Not only has Uchida led San Jose State University to become the most dominant force in judo in America, coaching the university to about 90% of all national championships over the past 50 years. He has officially established the sport in America from his base at San Jose State University. According to this video short by ESPN on Uchida, the Japanese American from California, helped ensure that the AAU sanctioned judo as a competitive sport in 1953, and then had San Jose State host the first national championships.
Uchida was also responsible for establishing a weight-class standard. Judo up to then was a sport where anyone could face off against any other judoka, no matter their weight. But he and others did not think that fair, and in order to make judo more competitive, and thus more popular, weight-classes, as was the case in boxing and wrestling, were established.
London Games bronze medalist, Marti Malloy, was a student of Uchida at San Jose State, and said in this Players Tribune article: “Yosh is to judo what Gregg Popovich is to the NBA. When you’ve been around judo for as long as he’s been, you’ve seen just about everything. He’s taught me classic Japanese judo, in which you manipulate the balance of your opponent using precise technique. That differs from other styles around the world, like in Europe, where judo can be more physical and resembles something closer to wrestling. Call it old-school, but Yosh has this thing about setting an example to the rest of the country about what it means to get an education and also be a judoka.”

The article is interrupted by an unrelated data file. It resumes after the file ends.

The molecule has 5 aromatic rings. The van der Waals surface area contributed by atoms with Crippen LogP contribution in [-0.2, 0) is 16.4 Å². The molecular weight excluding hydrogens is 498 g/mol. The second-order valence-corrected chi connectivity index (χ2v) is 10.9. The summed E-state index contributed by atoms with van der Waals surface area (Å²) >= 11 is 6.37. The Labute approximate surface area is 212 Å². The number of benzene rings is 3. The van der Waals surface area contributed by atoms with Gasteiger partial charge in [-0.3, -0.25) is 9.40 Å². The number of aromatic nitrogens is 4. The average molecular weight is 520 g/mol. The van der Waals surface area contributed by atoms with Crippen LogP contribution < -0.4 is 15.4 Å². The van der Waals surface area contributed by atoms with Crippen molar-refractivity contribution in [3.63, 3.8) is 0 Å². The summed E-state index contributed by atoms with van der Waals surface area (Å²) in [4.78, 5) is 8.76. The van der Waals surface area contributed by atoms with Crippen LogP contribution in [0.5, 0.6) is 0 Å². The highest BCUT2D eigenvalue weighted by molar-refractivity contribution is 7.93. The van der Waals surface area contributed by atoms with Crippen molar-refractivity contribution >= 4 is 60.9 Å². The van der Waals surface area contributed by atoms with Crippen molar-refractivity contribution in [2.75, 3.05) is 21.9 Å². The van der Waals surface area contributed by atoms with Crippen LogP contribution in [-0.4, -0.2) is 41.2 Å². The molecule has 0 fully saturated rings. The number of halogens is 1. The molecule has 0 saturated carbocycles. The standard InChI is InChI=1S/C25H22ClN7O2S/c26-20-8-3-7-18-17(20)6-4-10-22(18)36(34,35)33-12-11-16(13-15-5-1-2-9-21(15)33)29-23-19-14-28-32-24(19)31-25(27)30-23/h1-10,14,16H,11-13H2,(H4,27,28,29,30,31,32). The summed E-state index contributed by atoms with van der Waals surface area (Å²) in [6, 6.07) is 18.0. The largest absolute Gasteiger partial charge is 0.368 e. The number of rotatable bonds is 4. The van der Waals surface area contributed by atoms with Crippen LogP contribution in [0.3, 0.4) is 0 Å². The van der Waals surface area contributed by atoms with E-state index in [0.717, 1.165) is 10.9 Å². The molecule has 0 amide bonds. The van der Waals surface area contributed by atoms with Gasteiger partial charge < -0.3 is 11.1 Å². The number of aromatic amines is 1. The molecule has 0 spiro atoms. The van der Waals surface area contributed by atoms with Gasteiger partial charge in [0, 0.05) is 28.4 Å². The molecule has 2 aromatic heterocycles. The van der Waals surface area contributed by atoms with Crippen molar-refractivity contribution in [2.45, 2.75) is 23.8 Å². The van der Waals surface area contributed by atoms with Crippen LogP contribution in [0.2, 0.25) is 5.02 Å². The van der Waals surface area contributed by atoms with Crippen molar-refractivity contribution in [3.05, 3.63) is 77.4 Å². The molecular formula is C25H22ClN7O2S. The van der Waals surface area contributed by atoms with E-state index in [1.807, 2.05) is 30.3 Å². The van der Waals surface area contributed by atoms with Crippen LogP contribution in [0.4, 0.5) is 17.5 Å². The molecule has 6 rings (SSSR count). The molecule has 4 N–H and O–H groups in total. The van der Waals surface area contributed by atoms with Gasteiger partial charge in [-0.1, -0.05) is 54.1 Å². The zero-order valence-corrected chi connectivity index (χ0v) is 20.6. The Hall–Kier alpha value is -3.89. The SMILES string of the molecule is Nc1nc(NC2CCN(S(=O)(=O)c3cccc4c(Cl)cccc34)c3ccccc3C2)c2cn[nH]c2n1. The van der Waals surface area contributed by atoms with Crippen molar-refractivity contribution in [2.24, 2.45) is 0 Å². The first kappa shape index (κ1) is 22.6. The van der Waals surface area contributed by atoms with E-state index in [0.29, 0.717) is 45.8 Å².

But it wasn’t all that simple for Uchida, considering that Uchida was a young Japanese American in California, where Japanese were often discriminated against. Uchida’s family in California were treated as enemies of the State after Japan attacked Pearl Harbor. While his parents were sent to an internment camp in Arizona, Uchida, who was an American citizen, was drafted into the US military. “[My parents] thought they would be thrown in there and they would be shot,” said Uchida in the ESPN documentary. “They were really